Although growth can be beneficial for a business, it is not always a defined concept. While expansion can lead to increased sales and a stronger market position, the question of whether or not growth is good for business resonates.
Data points used to highlight company growth include:
Conflicting metrics used to measure growth can muddy the waters. Companies may see improvements in some of these metrics but not in others. For example, revenue can increase without a growth in the number of customers when gains are the result of existing clients buying more products. It is also possible for one metric to increase while another falls, such as sales growth resulting from a reduction in the price of a product.
All of these factors make it difficult to define growth but companies looking to expanding should define their business goals from the outset. This will help them to establish important growth metrics. Learn more about a business growth accelerator and how they can HELP your business.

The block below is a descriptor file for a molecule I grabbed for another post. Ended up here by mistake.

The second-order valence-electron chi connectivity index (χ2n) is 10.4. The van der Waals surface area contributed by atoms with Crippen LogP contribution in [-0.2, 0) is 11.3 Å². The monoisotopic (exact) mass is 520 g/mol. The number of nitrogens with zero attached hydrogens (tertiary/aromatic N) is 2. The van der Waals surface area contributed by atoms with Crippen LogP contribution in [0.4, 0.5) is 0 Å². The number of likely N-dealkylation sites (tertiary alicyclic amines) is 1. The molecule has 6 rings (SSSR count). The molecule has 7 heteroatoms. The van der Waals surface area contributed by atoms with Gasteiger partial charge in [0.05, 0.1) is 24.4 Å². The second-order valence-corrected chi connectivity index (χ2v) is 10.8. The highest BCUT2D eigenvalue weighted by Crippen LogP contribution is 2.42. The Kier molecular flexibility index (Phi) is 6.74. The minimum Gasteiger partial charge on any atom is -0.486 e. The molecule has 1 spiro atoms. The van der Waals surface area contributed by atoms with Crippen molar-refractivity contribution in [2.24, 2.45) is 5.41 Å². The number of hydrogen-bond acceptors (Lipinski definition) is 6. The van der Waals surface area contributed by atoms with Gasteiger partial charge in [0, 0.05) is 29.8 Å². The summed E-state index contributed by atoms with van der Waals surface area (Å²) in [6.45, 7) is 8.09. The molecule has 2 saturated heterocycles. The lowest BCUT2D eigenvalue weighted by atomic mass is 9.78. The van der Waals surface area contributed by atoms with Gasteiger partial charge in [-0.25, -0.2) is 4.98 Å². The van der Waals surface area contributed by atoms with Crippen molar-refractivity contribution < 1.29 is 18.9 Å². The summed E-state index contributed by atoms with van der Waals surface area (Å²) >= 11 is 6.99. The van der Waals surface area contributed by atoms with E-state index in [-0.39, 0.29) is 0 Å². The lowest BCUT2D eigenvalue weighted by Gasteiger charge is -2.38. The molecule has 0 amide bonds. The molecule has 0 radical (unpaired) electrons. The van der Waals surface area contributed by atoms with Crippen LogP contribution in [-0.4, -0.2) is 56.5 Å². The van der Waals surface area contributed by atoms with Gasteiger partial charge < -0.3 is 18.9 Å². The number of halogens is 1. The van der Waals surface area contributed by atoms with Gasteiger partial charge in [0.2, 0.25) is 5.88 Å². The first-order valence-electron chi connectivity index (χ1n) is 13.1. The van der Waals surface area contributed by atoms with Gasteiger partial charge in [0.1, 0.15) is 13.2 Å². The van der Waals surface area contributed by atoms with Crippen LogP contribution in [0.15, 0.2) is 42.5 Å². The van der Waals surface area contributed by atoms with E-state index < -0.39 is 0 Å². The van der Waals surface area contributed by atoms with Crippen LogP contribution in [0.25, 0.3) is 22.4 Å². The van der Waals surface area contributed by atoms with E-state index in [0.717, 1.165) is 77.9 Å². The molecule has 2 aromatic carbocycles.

For some start-ups, this could translate into increasing their customer base, even if it means suffering losses in the early growing phase. Less ambitious businesses could benefit from slowly increasing sales and revenue to ensure an income stream to help cover costs.
The type of growth required by a company is dependent on the stage of its development. In other words, while start-ups need to cement their position in the market, more established companies may need to protect against future risk by adopting a slow liquidity building process.
Start-ups usually need to grow to a size large enough to generate sufficient revenue to cover costs and to make a profit. Mature companies may still want to increase profitability by increasing sales.
Companies wishing to achieve organic growth have to adopt systems known to generate growth. The growth drivers are:
While a company needs to expand, the business must keep track of its growth rate. If an owner knows that his customer base will increase by 10% within the next six months, they can begin to implement structural changes such as buying new equipment or hiring more employees.
There are said to be four stages of business growth – start-up, growth, maturity and, finally, renewal and/or decline stages. To succeed in a competitive market, it is always wise to have a realistic long-term growth plan for any size business. The six business growth strategies advocated, particularly for start-ups, are: